He did not stay home long, however–just long enough for the sectional animosity in the reunited United States to cool off a bit. In the beginning of 1867, he was back in the States, receiving rave reviews wherever he went, North or South. In January, he appeared briefly in Indianapolis, Indiana, before heading to New Orleans. The New Orleans Daily Picayune, described his reception at the familiar Academy of Music as ‘one of the most enthusiastic demonstrations of welcome ever witnessed within the walls of the Academy.’ The concert was sold out, and hundreds of fans waiting in line had to be turned away.
The 1870s were the last fruitful decade of Macarthy’s entertainment career, and he spent most of his working hours giving his personation concerts. By the 1880s, though, the public had lost interest and stopped coming to see him. Although he had earned quite a bit of money over the years, he had spent it all and suddenly was forced to find work as a journeyman actor. He settled in New York City and, when he could not find any more jobs there, he moved to San Francisco. One night in 1888, just before he was about to take the stage, he took ill and died. The Bob Hope of the Confederacy’s passing in a lonely rooming house in Oakland, California, went almost unnoticed.
An obituary for Macarthy appeared in the New Orleans Daily States on November 25. It wound its way through Macarthy’s long career, concluding with an insightful observation about his showmanship–and his ineptitude with financial matters: ‘His dialect was almost perfect; his Irish was inimitable; his Scotch was perfect; his negro was fine; his cockney was true to life; his Yankee was perfect, and then he could sing and dance and could write his own songs, in fact he could do anything but hold on to what he got.’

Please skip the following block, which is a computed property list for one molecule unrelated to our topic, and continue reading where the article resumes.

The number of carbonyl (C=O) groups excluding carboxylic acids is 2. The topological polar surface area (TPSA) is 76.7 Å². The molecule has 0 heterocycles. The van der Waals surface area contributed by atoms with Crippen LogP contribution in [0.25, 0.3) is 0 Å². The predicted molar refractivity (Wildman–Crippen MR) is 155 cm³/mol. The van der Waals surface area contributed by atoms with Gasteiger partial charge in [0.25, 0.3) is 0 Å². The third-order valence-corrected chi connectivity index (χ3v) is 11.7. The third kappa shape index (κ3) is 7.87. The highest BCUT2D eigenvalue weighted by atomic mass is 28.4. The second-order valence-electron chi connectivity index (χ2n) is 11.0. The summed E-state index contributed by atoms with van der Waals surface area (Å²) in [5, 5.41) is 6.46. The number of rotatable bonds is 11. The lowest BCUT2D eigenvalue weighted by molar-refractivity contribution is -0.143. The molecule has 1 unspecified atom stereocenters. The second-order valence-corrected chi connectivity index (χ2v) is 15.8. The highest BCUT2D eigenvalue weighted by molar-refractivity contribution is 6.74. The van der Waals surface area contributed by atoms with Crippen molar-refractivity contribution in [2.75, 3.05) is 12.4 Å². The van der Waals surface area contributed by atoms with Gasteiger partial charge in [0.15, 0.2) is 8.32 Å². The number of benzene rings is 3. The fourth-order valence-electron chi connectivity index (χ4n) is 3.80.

Macarthy’s death presented a vexing problem for newspaper editors. Because so little was known about his private life, huge holes riddled the stories about him. Many newspapers solved the problem of not knowing much about Macarthy’s personal life by inventing things. The Richmond Dispatch, for example, said Macarthy was a member of Terry’s Texas Rangers, an assertion no doubt rooted in the story of the ruckus that had erupted in New Orleans.
Despite all the accolades he received in his day, Macarthy was soon all but forgotten. No book-length biography was ever written about him. In fact, until now, not even a magazine feature has been published about this man who entertained troops in the field and gave generously to Confederate charities on the home front.
But the veterans he had entertained and inspired never forgot him. Decades later, memories of Macarthy from the greatest years of their lives were still fresh. For many of them, he was much more than the Civil War South’s most popular entertainer. To them, he was simply the greatest entertainer of all.
This article was written by E. Lawrence Abel and originally appeared in the December 2000 issue of Civil War Times magazine.